In April of this year, witches gathered in Salem (yes, that Salem) for a convention. Workshops devoted to “magick, ritual, and spell work” weren’t unexpected. What might have caused a few eyes to widen though was that these witches gathered during Holy Week—complete with a final “Resurrection Sunday” service on Easter Sunday—and identified as Christian. Their leader, the Rev. Valerie Love, a one-time Jehovah’s Witness who was disfellowshipped from Kingdom Hall, wrote a “creed” for Christian witches that starts off affirming the self rather than the one true God:
I am a Witch,
and proud of it,
free to be
as God created me,
Living my Soul’s Destiny…
I am Love, exceedingly.
Reaction to the idea of “Christian witches” among pagans has been mixed. Some shrug and say, “Why not?” Others point to the inherent contradiction between Judeo-Christian monotheism and the polytheism of many modern witches.
But what would the Catholic Church have to say about Christians participating in witchcraft? I wrote about that in Catholic Answers’ booklet, 20 Answers: Witchcraft & the Occult.
We should begin by noting a distinction between ideology and methodology. Marian Singer, a teacher and lecturer on issues relating to witchcraft and Wicca, explains the difference between Wicca and witchcraft this way: “Witchcraft implies a methodology … whereas the word Wiccan refers to a person who has adopted a specific religious philosophy.”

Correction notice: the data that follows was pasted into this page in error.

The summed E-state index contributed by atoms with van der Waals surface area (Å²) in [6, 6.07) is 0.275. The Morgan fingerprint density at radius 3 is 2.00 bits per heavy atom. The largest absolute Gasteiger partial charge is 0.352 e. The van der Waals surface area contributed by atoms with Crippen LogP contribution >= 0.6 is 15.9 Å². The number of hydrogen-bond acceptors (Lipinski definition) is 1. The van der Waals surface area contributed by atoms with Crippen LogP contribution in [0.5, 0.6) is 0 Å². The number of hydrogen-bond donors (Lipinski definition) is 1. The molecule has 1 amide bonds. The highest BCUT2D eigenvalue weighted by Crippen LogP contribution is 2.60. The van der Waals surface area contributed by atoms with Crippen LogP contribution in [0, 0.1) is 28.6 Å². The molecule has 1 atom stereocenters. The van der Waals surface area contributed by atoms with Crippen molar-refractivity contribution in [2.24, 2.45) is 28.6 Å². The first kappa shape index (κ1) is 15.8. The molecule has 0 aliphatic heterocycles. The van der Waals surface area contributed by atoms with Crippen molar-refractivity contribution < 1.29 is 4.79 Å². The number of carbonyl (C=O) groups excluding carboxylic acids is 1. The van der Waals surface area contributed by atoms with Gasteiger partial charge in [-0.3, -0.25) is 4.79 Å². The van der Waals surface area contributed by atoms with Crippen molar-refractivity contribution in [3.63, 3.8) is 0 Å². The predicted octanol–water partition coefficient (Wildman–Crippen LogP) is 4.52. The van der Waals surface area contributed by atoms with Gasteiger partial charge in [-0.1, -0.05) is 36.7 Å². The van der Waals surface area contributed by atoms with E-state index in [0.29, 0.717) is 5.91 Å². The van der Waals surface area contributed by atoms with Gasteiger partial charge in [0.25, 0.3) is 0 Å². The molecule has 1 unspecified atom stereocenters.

Because witchcraft is often defined as a methodology and Wicca as a religious ideology, a person who considers himself a witch but not a Wiccan may still participate in many of the same practices as a Wiccan, such as casting spells, divining the future, and venerating a personal pantheon of gods and goddesses, but not share the same religious beliefs. In like manner, someone who is a baptized, practicing Christian may decide to dabble in sorcery and divination while not adhering to the same beliefs as Wiccans or other witches.
The Church for its part forbids the practice of witchcraft and warns against the dangers of engaging in both sorcery and divination. The Church also teaches the fundamental incompatibility of believing in multiple gods, even if someone claims to believe in both the one true God of the Bible and other gods.
The primary source of doctrinal teaching from the Church on witchcraft and its associated practices can be found in the Catechism of the Catholic Church (CCC) in its treatment of the commandment “You shall have no other gods before me.” The primary temptation that can lead people into witchcraft is identified as a desire for control over the future. Although healthy provision for the future is commended as an act of responsibility, Christians are warned that they cannot know the future unless God chooses to reveal it:
God can reveal the future to his prophets or to other saints. Still, a sound Christian attitude consists in putting oneself confidently into the hands of Providence for whatever concerns the future and giving up all unhealthy curiosity about it. Improvidence, however, can constitute a lack of responsibility (CCC 2115).
All of the methods used by pagan practitioners in their attempts to reveal and to control the past, present, and future, or to reveal hidden knowledge, are condemned by the Church because they are offenses against our obligations to serve the one true God and him alone: